Devon woman’s sight saved following routine eye test

Authored by Mary
Posted: Monday, March 9, 2020 - 21:10

A woman whose sight was saved by specialist Specsavers staff is now urging people to get their eyes tested.

Liz Knight visited the Paignton store for a routine eye test and, using the latest hospital-quality OCT (optical coherence tomography) machine, staff found that she had early signs of developing glaucoma.

With this week being World Glaucoma Week (8-14 March), opticians are warning that the condition can creep up on people without any signs or symptoms. For many people, glaucoma is caused by a painless rise in pressure inside the eye. 

This rise in pressure can cause gradual but irreversible damage to nerve fibres and may lead to loss of vision if left untreated. However, there are treatment options for glaucoma, and the earlier it’s picked up the better.

Liz, 57 and from Paignton, says: ‘As with everyone else, my sight means the world to me. I want to be able to see my grandchildren and stepgranchildren grow up to have children of their own.

‘I’m really grateful to Specsavers for spotting my glaucoma so early and saving my sight for years to come.’

When Specsavers diagnosed Liz’s condition, she was referred by to Torbay Hospital, where they prescribed her eye drops. 

She adds: ‘I didn’t think the pressure in my eye was that high and I hadn’t noticed any loss of vision. But following my eye test and a more detailed examination using  OCT, they found the damage to the optic nerve. 

‘They found that there’s slight sight loss in one eye, but the drops I’ve been given are working, so any further damage should be limited.

‘I’ve always gone for regular eye tests, so when they told me what they had found it was a shock – but I’m so glad they found it. They saved my sight. 

‘The hospital said they were impressed it was found so early, and finding it early means people like me have the best possible outcomes. It could easily have been left unnoticed for five years, by which time the damage would’ve been too great.

‘I’m telling everyone I know to just go and have an eye test. Not only can it save your sight, it can even save your life in some cases, because they can find lots of other conditions.’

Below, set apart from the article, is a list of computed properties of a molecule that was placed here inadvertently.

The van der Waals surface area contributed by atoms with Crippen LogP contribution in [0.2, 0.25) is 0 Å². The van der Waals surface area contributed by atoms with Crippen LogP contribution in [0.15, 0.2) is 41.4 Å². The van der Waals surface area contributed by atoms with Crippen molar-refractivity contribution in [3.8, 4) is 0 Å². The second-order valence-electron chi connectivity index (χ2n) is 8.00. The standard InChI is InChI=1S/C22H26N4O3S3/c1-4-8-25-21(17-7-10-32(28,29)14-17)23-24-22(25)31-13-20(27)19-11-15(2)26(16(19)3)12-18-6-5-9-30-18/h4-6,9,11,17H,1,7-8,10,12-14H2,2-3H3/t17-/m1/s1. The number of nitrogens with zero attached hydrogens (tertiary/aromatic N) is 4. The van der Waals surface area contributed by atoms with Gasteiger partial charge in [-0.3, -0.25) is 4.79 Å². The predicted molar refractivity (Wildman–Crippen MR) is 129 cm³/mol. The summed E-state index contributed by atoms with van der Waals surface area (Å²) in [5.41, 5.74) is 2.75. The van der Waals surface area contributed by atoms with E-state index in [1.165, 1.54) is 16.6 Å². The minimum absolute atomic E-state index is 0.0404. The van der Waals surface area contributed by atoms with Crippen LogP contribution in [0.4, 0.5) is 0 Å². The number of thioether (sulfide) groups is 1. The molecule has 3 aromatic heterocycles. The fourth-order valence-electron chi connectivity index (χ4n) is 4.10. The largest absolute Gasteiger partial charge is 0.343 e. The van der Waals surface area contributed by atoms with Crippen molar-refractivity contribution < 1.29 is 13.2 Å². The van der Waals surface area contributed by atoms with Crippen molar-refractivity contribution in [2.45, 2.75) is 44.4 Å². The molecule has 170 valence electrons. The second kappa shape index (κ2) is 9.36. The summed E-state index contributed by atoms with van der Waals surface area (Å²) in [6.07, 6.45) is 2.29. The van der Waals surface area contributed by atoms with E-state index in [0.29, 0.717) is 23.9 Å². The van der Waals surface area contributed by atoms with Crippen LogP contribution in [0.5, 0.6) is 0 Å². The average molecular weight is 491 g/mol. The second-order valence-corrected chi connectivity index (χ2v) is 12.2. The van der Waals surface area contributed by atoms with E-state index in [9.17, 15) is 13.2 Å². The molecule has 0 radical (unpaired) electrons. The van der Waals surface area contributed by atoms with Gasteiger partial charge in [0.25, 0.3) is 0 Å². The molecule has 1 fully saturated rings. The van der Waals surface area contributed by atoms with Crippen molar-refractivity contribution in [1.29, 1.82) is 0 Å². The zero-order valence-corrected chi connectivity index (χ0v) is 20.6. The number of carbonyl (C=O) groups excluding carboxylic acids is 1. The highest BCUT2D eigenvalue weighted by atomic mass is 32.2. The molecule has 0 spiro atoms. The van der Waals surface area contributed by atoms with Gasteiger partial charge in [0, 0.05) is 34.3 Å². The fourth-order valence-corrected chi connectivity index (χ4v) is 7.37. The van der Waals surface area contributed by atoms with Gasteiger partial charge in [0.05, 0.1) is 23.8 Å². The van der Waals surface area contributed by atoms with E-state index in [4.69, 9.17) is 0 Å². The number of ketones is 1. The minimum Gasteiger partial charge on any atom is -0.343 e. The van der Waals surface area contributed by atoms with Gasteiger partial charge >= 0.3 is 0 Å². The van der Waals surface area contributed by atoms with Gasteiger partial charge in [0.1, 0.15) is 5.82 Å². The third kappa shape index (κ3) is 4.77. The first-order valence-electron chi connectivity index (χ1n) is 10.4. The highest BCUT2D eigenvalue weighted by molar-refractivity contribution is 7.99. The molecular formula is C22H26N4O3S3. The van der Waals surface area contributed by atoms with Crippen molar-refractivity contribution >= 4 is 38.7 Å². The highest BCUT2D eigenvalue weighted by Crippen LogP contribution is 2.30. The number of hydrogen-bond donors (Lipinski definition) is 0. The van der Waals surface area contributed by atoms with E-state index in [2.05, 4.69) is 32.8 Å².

There are an estimated 33,100 people in Devon living with sight loss. Glaucoma, often referred to as the silent thief of sight due to its gradual onset, is the third largest cause of blindness. 

The condition can affect anyone, but research shows that men are 16% more likely to lose their sight than women with the condition because they do not generally seek medical help as quickly as women.

Specsavers stores across South Devon have invested in hospital-quality OCT machines The scan only takes a few seconds, allowing an optician to look deeper into the eyes than ever before. It can help to detect glaucoma up to four years in advance.

Winnie Maina, the ophthalmic director at Paignton Specsavers, says: ‘Success stories like Liz’s are wonderful and she is a perfect example of how keeping up with routine eye tests can save your sight. 

‘Everyone’s sight is precious. An eye test every two years should also be on everyone’s to-do list as it can, quite literally, save your sight.’

The optometrists at Specsavers Paignton have accreditations in glaucoma and minor eye conditions (MECs). It means the store can offer eye health services to help manage a number of eye conditions allowing more people to be treated in store rather than having to go to their GP or hospital. Anyone experiencing symptoms such as pain, redness or flashes of light in their vision can access these services.

The Paignton Specsavers store is at 27 Victoria Street, or customers can call ‪01803 664606.

 

Tags

Welcome to Devon 247, the county’s newest news, features, blog and sport platform.

This site has merged with The Plymouth Daily to offer even more of the content readers have told us they enjoy so much.

And, as with Plymouth, you can post your own content for free on D247 by clicking here.

Our focus is on positive, community news which, sadly, seems to be in short supply these days.

Thank you for visiting!

The Plymouth Daily - logo